Association of Financial Worry and Material Financial Risk with Short-Term Ambulatory Healthcare Utilization in a Sample of Subsidized Exchange Patients



Financial burden can affect healthcare utilization. Few studies have assessed the short-term associations between material (debt, trouble paying rent) and psychological (worry or distress about affording future healthcare) financial risks, and subsequent outpatient and emergency healthcare use. Worry was defined as concerns about affording future healthcare.


Examine whether worry about affording healthcare is associated with healthcare utilization when controlling for material risk and general anxiety


Longitudinal observational study


Kaiser Permanente members with exchange-based federally subsidized health insurance (n = 450, 45% response rate)

Main Measures

Survey measures of financial risks (material difficulty paying for medical care and worry about affording healthcare) and general anxiety. Healthcare use (primary care, urgent care, emergency department, and outpatient specialty visits) in the 6 months following survey completion.

Key Results

Emergency department and primary care visits were not associated with material risk, worry about affording care, or general anxiety in individual and pooled analyses (all 95% confidence intervals (CI) for relative risk (RR) included 1). Although no individual predictor was associated with urgent care use (all 95% CIs for RR included 1), worry about affording prescriptions (relative risk (RR) = 2.01; 95% CI 1.14, 3.55) and general anxiety (RR = 0.38; 95% CI 0.15, 0.95) were significant when included in the same model, suggesting the two confounded each other. Worry about affording healthcare services was associated with fewer specialty care visits (RR = 0.40; 95% CI 0.25, 0.64) even when controlling for material risk and general anxiety, although general anxiety was also associated with more specialty care visits (RR = 1.98; 95% CI, 1.23, 3.18).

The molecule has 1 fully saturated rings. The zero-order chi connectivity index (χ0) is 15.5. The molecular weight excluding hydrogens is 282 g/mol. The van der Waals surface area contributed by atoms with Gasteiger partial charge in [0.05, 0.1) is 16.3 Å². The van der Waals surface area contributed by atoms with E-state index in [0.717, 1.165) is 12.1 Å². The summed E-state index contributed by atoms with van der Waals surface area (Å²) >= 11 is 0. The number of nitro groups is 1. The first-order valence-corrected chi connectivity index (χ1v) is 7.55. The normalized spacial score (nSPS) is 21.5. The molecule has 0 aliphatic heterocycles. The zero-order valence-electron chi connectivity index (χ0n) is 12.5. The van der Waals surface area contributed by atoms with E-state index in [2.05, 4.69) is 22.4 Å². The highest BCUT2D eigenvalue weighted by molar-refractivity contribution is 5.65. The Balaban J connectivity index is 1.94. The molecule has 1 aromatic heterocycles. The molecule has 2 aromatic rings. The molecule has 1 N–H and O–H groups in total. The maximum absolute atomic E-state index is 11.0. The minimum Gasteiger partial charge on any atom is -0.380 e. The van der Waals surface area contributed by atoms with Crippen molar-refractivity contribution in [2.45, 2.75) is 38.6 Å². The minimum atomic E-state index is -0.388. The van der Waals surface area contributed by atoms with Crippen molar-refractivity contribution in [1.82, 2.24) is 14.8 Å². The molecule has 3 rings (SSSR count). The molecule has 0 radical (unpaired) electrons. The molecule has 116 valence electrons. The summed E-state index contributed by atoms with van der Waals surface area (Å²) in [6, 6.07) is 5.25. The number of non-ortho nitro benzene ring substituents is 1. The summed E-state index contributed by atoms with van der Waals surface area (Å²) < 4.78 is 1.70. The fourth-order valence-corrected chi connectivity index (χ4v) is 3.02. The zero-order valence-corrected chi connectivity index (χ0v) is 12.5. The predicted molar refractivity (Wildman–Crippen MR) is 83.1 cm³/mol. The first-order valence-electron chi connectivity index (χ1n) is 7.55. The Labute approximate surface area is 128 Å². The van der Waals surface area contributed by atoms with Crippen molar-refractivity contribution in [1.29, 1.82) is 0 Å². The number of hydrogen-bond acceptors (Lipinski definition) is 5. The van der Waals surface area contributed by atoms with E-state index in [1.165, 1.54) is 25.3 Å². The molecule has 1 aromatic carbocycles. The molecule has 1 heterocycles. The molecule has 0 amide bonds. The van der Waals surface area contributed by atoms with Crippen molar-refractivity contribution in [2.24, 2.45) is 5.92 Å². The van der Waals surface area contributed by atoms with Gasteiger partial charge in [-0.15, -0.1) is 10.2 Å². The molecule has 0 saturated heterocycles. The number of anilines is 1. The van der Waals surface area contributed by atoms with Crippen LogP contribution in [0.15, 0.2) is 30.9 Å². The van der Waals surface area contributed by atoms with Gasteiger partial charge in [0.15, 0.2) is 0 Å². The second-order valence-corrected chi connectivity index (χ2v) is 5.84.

Screening for both general anxiety and financial worry may assist with specialty care utilization. Identifying these concerns may provide more opportunities to assist patients. Future research should examine interventions to reduce worry about cost of care.

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The authors would like to thank the staff of Kaiser Permanente Washington, Southern California, and Colorado for contributing to this project.


Funding was provided by the Kaiser Foundation.

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Correspondence to Salene M. W. Jones PhD, MA.

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Jones, S.M.W., Banegas, M.P., Steiner, J.F. et al. Association of Financial Worry and Material Financial Risk with Short-Term Ambulatory Healthcare Utilization in a Sample of Subsidized Exchange Patients. J GEN INTERN MED (2021).

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  • economic well-being
  • financial toxicity
  • financial burden
  • financial hardship